ICW dismayed at recent prevention campaign in Swaziland

The Reasons Makhwapheni Campaign is not good in our opinion as PLWHAs in Swaziland

We have learnt with dismay that the National Emergency Response Council on HIV/AIDS (NERCHA) has commissioned a campaign aimed at behaviour change called Makhwapheni. We, on behalf of women and people living with HIV/AIDS, want to categorically state that, the people in particular the women living with HIV/AIDS are responsible citizens of the Kingdom of eSwatini.

Makhwapheni in our society refers to women’s secret lovers. The campaign is enforcing that women are responsible for the high incidence of HIV in the country as they are the ones spreading it. Women have always been blamed for transmission of HIV and their crime is that they are the first to know their status when they present at a health care facility for ante natal care. How then are we as society ignoring the fact that many women got the virus from their own beds or grassmats, knowing for sure that we are a heterosexual community? Why is the blame always on women yet many women living with HIV and those that have died of AIDS related conditions got the virus from a man?

In the conceptualization of the campaign there was no effort by NERCHA to meaningfully involve people living with HIV and AIDS. Through the Swaziland National Network of People Living with HIV and AIDS (SWANNEPHA) NERCHA has been approached on several occasion to bring to their attention our concerns. Twice NERCHA promised to hold the campaign but it still appeared on the national media. On Monday 10th July 2006 at the launch of the National Strategic Plan and Policy Siphila Nje Drama Society dramatized the campaign referring to women as bomakhwapheni, this in itself is discriminating against the women. Please be reminded that Swaziland has ratified CEDAW. With the 42.6% prevalence in the country this is not the time to point fingers at who is bringing the virus but it is time to focus on stopping new infections and empowering those that are already infected to keep the virus to themselves. It is in the meaningful involvement of people living with HIV and AIDS that we are all partners and not viewed as the problem. In fact we are part of the solution.

We find the name makhwapheni insultive and degrading. Makhwapheni is someone you can not show in public. The advert that says “usetse shelele, buya ngikwebele. Tasala tintsandzane makhwapheni uyabulala” means that the people living with HIV are bomakhwapheni. The orphans whose parents died of HIV/AIDS related illnesses are left to deal with the fact that their parents were bomakhwapheni. For us who are open about our status the public will view us as bomakhwapheni. The negative implication will be that the people who may/may not know their status will not want to go through this discrimination against people living openly with the virus, and the battle against HIV/AIDS will be lost.

In the early 80s the information that was out there was iAIDS iyabulala. With that kind of message many people just gave up and the prevalence continued to rise. This showed that using fear does not work in the response to HIV and AIDS. Today in 2006 if we say makhwapheni uyabulala we are going back twenty years and it will not work. There are also some moral elements in the campaign and we know that will not work because it has not worked in the past.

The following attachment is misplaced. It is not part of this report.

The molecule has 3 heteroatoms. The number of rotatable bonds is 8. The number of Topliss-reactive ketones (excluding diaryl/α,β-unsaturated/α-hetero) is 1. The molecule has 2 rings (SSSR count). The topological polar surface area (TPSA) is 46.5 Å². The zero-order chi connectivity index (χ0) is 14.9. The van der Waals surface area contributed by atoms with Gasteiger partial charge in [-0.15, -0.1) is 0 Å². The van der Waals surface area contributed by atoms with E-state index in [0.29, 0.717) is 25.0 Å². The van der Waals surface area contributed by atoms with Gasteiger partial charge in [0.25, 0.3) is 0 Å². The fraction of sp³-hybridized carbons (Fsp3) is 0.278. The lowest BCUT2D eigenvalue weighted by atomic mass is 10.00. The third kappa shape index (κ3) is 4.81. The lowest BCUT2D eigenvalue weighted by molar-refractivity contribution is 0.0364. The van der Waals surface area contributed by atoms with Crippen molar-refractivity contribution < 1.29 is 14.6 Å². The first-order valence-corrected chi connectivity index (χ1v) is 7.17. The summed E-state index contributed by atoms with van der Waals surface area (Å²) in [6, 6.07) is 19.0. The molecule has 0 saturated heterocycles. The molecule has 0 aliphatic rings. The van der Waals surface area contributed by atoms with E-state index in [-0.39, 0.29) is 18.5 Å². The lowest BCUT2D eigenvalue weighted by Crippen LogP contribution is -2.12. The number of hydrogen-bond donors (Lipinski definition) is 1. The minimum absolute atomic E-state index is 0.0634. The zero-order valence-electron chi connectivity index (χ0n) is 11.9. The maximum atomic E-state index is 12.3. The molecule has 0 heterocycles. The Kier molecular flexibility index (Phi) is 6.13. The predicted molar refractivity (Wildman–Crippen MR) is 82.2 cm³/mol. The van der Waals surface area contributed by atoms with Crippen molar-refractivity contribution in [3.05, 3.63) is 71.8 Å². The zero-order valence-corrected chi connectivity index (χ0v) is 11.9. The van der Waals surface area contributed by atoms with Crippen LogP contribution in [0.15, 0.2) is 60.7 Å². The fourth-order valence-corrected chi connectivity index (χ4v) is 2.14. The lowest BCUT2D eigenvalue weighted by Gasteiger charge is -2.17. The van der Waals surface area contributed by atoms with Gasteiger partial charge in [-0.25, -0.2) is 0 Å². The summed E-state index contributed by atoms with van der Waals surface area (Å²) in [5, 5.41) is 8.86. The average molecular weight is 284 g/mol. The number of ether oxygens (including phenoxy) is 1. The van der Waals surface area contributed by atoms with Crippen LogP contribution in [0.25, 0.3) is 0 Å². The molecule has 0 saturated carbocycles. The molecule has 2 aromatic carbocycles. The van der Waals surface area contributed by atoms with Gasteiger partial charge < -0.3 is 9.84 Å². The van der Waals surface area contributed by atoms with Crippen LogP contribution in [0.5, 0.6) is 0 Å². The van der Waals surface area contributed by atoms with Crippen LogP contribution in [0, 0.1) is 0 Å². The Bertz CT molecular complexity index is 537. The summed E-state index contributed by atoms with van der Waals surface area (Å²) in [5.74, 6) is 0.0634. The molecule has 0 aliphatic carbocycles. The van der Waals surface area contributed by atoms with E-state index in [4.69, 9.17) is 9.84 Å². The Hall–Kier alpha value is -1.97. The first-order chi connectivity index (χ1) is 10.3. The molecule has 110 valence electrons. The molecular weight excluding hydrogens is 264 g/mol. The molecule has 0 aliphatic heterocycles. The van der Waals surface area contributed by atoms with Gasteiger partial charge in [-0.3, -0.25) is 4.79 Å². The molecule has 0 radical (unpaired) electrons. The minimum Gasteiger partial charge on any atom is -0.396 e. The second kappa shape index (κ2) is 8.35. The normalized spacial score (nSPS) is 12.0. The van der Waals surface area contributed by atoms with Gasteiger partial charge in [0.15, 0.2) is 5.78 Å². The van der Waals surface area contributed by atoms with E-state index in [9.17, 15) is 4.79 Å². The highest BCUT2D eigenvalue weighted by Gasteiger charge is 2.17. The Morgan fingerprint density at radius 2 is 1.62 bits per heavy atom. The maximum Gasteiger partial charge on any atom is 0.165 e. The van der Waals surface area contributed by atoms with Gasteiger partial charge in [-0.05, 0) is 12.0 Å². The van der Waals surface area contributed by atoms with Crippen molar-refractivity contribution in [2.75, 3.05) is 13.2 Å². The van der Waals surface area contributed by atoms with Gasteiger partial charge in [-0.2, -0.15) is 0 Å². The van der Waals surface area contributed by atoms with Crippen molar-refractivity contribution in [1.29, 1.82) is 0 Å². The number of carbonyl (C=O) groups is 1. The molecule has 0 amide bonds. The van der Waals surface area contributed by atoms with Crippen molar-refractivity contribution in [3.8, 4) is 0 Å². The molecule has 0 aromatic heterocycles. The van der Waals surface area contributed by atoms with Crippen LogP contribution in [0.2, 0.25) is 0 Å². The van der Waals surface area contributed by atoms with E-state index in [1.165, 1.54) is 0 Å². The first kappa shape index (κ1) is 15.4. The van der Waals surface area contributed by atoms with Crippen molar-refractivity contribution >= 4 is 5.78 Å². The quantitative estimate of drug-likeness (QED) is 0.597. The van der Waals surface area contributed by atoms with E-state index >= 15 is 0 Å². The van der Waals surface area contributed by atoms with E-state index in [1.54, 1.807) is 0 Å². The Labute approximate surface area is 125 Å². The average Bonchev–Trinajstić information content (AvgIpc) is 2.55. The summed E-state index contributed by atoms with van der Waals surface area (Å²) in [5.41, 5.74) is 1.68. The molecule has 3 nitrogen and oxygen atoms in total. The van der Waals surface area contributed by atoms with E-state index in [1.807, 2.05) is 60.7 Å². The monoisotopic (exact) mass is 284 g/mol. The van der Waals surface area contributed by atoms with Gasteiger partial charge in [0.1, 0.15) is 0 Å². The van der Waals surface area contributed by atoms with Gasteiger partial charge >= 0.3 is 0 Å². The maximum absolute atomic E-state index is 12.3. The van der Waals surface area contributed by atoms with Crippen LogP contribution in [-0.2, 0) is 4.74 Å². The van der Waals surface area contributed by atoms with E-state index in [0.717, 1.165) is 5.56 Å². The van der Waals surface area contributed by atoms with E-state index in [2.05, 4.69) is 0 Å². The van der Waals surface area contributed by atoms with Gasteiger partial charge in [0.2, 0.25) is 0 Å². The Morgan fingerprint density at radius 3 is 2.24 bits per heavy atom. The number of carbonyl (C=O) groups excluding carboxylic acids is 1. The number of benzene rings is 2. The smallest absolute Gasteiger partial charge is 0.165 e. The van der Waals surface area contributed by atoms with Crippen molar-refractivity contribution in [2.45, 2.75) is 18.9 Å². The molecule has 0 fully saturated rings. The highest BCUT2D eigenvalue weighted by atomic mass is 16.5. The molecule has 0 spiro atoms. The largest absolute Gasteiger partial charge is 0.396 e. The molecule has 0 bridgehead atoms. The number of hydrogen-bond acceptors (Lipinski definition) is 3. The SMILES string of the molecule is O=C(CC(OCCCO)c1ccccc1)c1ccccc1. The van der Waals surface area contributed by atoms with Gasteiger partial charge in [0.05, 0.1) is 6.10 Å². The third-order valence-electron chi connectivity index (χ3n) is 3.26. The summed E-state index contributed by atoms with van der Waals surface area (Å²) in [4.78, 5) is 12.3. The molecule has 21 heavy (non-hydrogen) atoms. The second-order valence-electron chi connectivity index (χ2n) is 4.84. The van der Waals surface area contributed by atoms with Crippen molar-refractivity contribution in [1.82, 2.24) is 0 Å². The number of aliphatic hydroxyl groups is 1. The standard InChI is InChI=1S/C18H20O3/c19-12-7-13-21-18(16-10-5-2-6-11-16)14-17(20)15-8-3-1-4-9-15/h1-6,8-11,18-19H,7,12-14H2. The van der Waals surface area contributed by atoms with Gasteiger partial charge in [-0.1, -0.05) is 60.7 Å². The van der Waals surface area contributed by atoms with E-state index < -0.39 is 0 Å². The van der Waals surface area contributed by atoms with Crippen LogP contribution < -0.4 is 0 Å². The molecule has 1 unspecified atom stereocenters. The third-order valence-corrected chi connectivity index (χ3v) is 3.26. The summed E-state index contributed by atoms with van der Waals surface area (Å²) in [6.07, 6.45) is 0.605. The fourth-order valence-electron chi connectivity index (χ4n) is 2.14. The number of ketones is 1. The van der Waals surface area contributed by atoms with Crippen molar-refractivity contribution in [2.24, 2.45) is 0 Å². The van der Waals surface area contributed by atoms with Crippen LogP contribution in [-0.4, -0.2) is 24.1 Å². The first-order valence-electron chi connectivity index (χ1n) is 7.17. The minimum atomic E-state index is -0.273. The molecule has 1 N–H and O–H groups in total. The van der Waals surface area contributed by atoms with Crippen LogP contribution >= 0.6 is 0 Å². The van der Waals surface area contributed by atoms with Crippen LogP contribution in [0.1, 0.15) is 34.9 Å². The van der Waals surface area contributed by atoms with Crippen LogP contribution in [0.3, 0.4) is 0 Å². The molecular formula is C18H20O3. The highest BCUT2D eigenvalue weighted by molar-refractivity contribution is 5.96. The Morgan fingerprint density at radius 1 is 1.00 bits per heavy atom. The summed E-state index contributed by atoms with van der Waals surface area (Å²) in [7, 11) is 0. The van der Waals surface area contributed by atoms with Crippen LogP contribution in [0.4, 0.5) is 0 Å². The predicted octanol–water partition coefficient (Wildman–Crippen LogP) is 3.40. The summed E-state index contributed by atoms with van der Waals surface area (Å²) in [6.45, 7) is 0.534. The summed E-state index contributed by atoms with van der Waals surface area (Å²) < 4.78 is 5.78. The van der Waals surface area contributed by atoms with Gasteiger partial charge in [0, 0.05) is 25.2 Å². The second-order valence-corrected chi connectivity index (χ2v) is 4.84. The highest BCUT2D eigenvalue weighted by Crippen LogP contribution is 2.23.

The moralistic and judgmental approach to the response to HIV and AIDS is perpetrated by people who do not even know their status and it has not worked. It did not work twenty years ago and there is no way it can work in 2006.

The campaign in its entirety does not acknowledge the presence of discordant couples in our society. The one partner in a relationship who is positive will be the one who has brought the infection. In this regard it will promote friction amongst these units.

While there is no innocent victim when addressing the epidemic makhwapheni uyabulala campaign ignores the fact that there are many children who are living with HIV or AIDS who got the virus from their parents, also partners who transmit HIV to innocent ones through bomakhwapheni.

Further advocacy has to be positive; as such we should be working towards mounting a campaign which is premised from the positive rather than negative. At the core of the campaign we should be reduction of transmission rates through practicing safer sex. If we concern ourselves with multiplicity and legitimacy of sexual partners, we shall be lost in a maze and in the process transmission rates will be continuing unabated,

In view of all the above our constitutional rights of protection from inhuman or degrading treatment have been infringed and grossly violated.


WHEREAS People living with HIV and AIDS in Swaziland formed a national network of people in 2004, SWANNEPHA, amongst other things:

  • To strengthen the capacity of member organizations of SWANNEPHA to play an effective role in the national response;
  • Enhance a unified and forceful voice of PLWHA to be reckoned by policy-makers and partners;
  • To advocate for a meaningful involvement and participation of PLWHA in all aspects of national response;
  • To promote the reduction of stigma and discrimination and build a positive image of PLWHA.

WE, the undersigned, members of the Swaziland National Network of People living with HIV/ AIDS,

NOTING that the incidence of HIV and AIDS in Swaziland has reached unacceptable proportions and that is having a negative effect on all citizens of Swaziland, in particular PLWHA;

NOTING FURTHER that the seriousness of the situation was acknowledged by His Majesty King Mwasti III by declaring it a ‘national disaster’ in 1999 and stating that “Yindzaba yetfu sonkhe” in 2004.

NOTING FURTHER that the Government of the Kingdom of Swaziland has committed herself to implementing various programmes to address the situation of HIV and AIDS in the country, through various international, regional and sub-regional Commitments, including the following: